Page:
There’s a movie called Idiocracy where an average Joe – his name really is Joe – goes into hibernation and wakes up 500 years later. In the future, everyone’s become so dumbed-down by media and gadget addiction that they’re all complete morons and Joe, played by Luke Wilson, is now the smartest person alive.

When I first saw the movie six or seven years ago, I thought it was a hilarious comedy. Now, I’m thinking it’s a shockingly accurate prediction of our future. Considering that it came out before Twitter, the iPhone, and “Keeping Up with the Kardashians,” you’ve got to admit, it’s eerily prophetic.

To be fair, I have no idea when our attention spans began to shrink to the point where we can no longer process anything but sound bites and instant gratification is about the only kind of satisfaction that even registers anymore. All I know is we’re getting there fast.  

Think I’m exaggerating? Really? Tell me you don’t get itchy to check your email, Twitter feed, or Facebook page when you try to sit quietly and read a book these days. Yeah, that’s what I thought.

On the plus side, the bar is set so low that it’s never been easier to make it than it is now. If you’ve got anything on the ball, you can make it big in this information overloaded, communication addicted, ADD world we live in. It just helps if you’ve got one or more of these attributes:

You have the attention span of a flea. Since the ability to focus and solve complex problems is no longer of interest to anyone, you’re actually better off if your mind bounces around like a pinball machine. Sorry about the arcane reference but then, you’ve probably already forgotten what I was talking about.  

You crave attention. They don’t call this Generation Me for nothing. If you’re a total narcissist who never grew up, loves to rant, rave, throw tantrums, and do pretty much anything for attention, you can be a real star these days.

You think simple. The ability to boil complex concepts down to simple terms people could understand used to be a powerful leadership trait. Now, if you have the mind of simpleton, if a video of an acrobatic cat doing back-flips keeps you fascinated for hours, then you’ve got your finger on the pulse of the masses.  

You know how to type. It also helps if you’ve got really small and nimble thumbs. You don’t even have to know much about grammar or even how to turn on the autocorrect or spell check programs. Let’s face it; nobody knows how to write or spell anymore anyway. Just try to hit sum of the rite keys, u will b fine. LOL :D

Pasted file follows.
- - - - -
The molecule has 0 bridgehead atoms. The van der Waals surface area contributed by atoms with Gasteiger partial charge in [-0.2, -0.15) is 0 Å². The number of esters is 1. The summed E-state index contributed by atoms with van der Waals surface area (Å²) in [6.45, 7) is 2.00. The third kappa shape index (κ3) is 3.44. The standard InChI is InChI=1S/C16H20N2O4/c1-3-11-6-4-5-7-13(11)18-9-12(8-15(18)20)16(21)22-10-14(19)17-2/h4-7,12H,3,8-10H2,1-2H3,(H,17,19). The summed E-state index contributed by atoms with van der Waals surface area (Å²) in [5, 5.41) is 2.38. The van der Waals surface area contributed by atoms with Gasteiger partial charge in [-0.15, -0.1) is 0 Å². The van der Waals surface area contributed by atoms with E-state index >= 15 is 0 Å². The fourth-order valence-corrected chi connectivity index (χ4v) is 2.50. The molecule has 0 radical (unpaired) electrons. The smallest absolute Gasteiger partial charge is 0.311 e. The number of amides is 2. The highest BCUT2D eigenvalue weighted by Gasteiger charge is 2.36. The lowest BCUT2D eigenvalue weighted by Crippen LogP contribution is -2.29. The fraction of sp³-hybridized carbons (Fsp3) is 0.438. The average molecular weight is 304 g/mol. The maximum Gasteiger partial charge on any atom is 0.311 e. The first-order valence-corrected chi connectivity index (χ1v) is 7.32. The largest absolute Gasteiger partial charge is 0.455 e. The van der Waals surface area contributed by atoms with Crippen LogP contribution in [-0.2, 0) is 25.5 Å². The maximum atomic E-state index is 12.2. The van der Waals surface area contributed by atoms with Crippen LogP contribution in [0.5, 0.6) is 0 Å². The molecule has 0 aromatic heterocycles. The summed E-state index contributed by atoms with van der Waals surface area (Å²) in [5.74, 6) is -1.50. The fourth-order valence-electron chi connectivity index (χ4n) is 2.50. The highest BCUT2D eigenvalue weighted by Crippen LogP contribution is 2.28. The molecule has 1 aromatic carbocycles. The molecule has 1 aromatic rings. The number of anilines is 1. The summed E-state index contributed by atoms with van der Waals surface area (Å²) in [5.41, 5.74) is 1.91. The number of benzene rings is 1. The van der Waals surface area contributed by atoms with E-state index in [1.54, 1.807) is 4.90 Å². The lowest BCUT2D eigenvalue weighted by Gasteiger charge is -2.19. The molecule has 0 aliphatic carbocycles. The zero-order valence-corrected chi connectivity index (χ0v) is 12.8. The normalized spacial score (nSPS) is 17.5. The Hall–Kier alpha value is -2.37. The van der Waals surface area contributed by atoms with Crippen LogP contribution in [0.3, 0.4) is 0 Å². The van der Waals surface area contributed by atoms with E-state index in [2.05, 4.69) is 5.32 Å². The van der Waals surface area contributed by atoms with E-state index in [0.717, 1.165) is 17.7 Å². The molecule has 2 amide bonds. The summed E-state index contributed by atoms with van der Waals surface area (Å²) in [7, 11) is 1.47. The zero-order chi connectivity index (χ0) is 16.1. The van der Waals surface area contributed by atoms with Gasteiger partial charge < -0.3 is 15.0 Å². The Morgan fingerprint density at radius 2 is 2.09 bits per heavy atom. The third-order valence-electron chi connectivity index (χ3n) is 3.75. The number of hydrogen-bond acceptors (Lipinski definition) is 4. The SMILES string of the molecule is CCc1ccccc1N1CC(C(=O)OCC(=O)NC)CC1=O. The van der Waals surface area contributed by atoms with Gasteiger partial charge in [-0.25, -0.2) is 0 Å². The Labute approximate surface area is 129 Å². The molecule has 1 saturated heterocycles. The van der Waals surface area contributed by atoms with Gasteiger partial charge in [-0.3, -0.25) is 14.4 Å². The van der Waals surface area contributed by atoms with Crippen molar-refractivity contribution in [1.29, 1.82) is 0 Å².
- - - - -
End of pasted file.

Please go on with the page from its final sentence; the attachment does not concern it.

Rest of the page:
You have the ability to count to 10. Go to any website focused on leadership, entrepreneurship, careers, or personal productivity and you’ll notice something fascinating. All their top articles – you know, the ones with the most Facebook likes and retweets – will start with something like, “10 ways to …” Any number between 3 and 10 is fine but, if you can break 12, you’re a freaking genius.    

You can quote famous people. You used to have to be able to think critically and come up with insightful concepts to be considered someone others should follow. Now, all you have to do is quote people who used to do that sort of thing. Don’t worry about getting it right. Nobody will understand it anyway. Just make sure it sounds inspirational.

You’re a self-branded, self-published, self-promoted uberguru. To get published and achieve any level of credibility or notoriety, you used to have to convince somebody who knew what he was doing that you knew what you were doing. Not anymore. Just call yourself some kind of guru and make any kind of crazy claim you want. How about accountability? Don’t make me laugh. Nobody verifies anything anymore.

You know how to hyperlink and hashtag. If you can hyperlink like crazy, Google will love you and you’ll become an overnight viral internet sensation. Don’t worry about using the right links. Nobody has time to click through anyway. Also use tons of hashtags on Twitter. 

You have no shame or dignity. If you’re willing to shamelessly give up your privacy and your dignity and put your whole life out there for anyone to see online, on TV, whatever, as long as you’re willing to get a few DUIs, pull crazy stunts in public, or flash the camera every now and then, you’ll crush it out there.  

You can lie with a straight face. If you can tell people what they want to hear or get them all riled up by blaming someone else for their problems, if you can do that without feeling the slightest bit of guilt or regret even though there’s not a shred of truth to what you’re saying, you can actually become a political leader.   

Incidentally, if you think this is all just a little too cynical, keep one thing in mind. The movie Idiocracy may be set 500 years in the future, but it actually came out in 2006. It only took seven years for it to jump from over-the-top satire to plausible reality. No kidding.

Steve Tobak is a management consultant, former senior executive, columnist and author of the upcoming book, “Real Leaders Don’t Follow." Tobak runs Silicon Valley-based Invisor Consulting where he advises executives and business leaders on strategic matters. Contact Tobak.